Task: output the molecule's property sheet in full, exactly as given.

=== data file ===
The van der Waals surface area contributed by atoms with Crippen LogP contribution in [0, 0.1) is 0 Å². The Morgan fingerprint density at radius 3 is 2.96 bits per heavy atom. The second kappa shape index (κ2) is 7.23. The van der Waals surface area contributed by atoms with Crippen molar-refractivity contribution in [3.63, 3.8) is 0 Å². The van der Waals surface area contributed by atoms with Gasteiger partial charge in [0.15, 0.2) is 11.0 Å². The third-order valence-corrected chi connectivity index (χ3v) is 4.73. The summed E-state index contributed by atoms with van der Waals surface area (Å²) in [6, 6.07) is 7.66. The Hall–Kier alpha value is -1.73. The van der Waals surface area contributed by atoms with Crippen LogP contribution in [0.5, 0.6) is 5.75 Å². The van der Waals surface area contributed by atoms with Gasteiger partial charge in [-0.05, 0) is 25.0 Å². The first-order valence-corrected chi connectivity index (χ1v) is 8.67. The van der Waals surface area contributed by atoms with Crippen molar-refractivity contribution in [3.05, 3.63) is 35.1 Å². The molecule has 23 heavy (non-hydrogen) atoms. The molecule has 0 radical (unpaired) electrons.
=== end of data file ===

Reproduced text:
The van der Waals surface area contributed by atoms with Crippen LogP contribution in [0, 0.1) is 0 Å². The Morgan fingerprint density at radius 3 is 2.96 bits per heavy atom. The second kappa shape index (κ2) is 7.23. The van der Waals surface area contributed by atoms with Crippen molar-refractivity contribution in [3.63, 3.8) is 0 Å². The van der Waals surface area contributed by atoms with Gasteiger partial charge in [0.15, 0.2) is 11.0 Å². The third-order valence-corrected chi connectivity index (χ3v) is 4.73. The summed E-state index contributed by atoms with van der Waals surface area (Å²) in [6, 6.07) is 7.66. The Hall–Kier alpha value is -1.73. The van der Waals surface area contributed by atoms with Crippen LogP contribution in [0.5, 0.6) is 5.75 Å². The van der Waals surface area contributed by atoms with Gasteiger partial charge in [-0.05, 0) is 25.0 Å². The first-order valence-corrected chi connectivity index (χ1v) is 8.67. The van der Waals surface area contributed by atoms with Crippen molar-refractivity contribution in [3.05, 3.63) is 35.1 Å². The molecule has 23 heavy (non-hydrogen) atoms. The molecule has 0 radical (unpaired) electrons.